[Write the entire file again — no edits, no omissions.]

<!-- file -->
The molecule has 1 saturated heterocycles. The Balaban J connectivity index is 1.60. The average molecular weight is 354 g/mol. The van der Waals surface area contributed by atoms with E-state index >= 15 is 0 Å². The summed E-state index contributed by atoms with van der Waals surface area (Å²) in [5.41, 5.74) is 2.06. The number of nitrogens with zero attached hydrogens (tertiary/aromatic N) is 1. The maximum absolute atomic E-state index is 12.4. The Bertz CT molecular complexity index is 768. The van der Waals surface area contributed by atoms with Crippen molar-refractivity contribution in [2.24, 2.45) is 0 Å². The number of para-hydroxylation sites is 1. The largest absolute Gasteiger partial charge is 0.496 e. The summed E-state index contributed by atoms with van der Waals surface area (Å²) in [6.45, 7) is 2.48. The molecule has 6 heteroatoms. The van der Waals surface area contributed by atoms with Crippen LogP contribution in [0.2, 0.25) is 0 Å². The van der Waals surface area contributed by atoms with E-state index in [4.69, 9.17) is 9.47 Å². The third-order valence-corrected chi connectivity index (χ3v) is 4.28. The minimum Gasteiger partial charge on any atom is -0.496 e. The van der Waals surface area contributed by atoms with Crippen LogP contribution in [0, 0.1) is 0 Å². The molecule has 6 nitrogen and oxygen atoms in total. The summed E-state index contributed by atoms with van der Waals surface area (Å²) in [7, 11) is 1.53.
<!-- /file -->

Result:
The molecule has 1 saturated heterocycles. The Balaban J connectivity index is 1.60. The average molecular weight is 354 g/mol. The van der Waals surface area contributed by atoms with E-state index >= 15 is 0 Å². The summed E-state index contributed by atoms with van der Waals surface area (Å²) in [5.41, 5.74) is 2.06. The number of nitrogens with zero attached hydrogens (tertiary/aromatic N) is 1. The maximum absolute atomic E-state index is 12.4. The Bertz CT molecular complexity index is 768. The van der Waals surface area contributed by atoms with Crippen molar-refractivity contribution in [2.24, 2.45) is 0 Å². The number of para-hydroxylation sites is 1. The largest absolute Gasteiger partial charge is 0.496 e. The summed E-state index contributed by atoms with van der Waals surface area (Å²) in [6.45, 7) is 2.48. The molecule has 6 heteroatoms. The van der Waals surface area contributed by atoms with Crippen LogP contribution in [0.2, 0.25) is 0 Å². The van der Waals surface area contributed by atoms with E-state index in [4.69, 9.17) is 9.47 Å². The third-order valence-corrected chi connectivity index (χ3v) is 4.28. The minimum Gasteiger partial charge on any atom is -0.496 e. The van der Waals surface area contributed by atoms with Crippen LogP contribution in [0, 0.1) is 0 Å². The molecule has 6 nitrogen and oxygen atoms in total. The summed E-state index contributed by atoms with van der Waals surface area (Å²) in [7, 11) is 1.53.